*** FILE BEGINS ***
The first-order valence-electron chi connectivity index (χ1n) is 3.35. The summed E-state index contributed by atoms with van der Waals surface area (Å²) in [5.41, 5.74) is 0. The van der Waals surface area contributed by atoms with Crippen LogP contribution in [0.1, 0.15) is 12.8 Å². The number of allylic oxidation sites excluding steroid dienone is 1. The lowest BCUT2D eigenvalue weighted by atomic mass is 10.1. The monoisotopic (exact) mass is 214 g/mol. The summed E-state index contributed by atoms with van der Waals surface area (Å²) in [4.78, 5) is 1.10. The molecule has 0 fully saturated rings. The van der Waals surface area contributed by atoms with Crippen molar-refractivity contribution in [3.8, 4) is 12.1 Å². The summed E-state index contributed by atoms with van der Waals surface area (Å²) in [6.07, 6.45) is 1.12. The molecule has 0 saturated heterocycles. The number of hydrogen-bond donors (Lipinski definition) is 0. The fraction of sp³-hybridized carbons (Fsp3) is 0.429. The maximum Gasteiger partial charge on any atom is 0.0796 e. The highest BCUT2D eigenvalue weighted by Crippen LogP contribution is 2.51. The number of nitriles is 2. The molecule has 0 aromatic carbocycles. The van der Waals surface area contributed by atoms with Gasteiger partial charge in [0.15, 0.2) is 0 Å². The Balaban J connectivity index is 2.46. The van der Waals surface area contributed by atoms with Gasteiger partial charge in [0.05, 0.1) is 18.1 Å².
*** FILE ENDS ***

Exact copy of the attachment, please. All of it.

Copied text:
The first-order valence-electron chi connectivity index (χ1n) is 3.35. The summed E-state index contributed by atoms with van der Waals surface area (Å²) in [5.41, 5.74) is 0. The van der Waals surface area contributed by atoms with Crippen LogP contribution in [0.1, 0.15) is 12.8 Å². The number of allylic oxidation sites excluding steroid dienone is 1. The lowest BCUT2D eigenvalue weighted by atomic mass is 10.1. The monoisotopic (exact) mass is 214 g/mol. The summed E-state index contributed by atoms with van der Waals surface area (Å²) in [4.78, 5) is 1.10. The molecule has 0 fully saturated rings. The van der Waals surface area contributed by atoms with Crippen molar-refractivity contribution in [3.8, 4) is 12.1 Å². The summed E-state index contributed by atoms with van der Waals surface area (Å²) in [6.07, 6.45) is 1.12. The molecule has 0 saturated heterocycles. The number of hydrogen-bond donors (Lipinski definition) is 0. The fraction of sp³-hybridized carbons (Fsp3) is 0.429. The maximum Gasteiger partial charge on any atom is 0.0796 e. The highest BCUT2D eigenvalue weighted by Crippen LogP contribution is 2.51. The number of nitriles is 2. The molecule has 0 aromatic carbocycles. The van der Waals surface area contributed by atoms with Gasteiger partial charge in [0.15, 0.2) is 0 Å². The Balaban J connectivity index is 2.46. The van der Waals surface area contributed by atoms with Gasteiger partial charge in [0.05, 0.1) is 18.1 Å².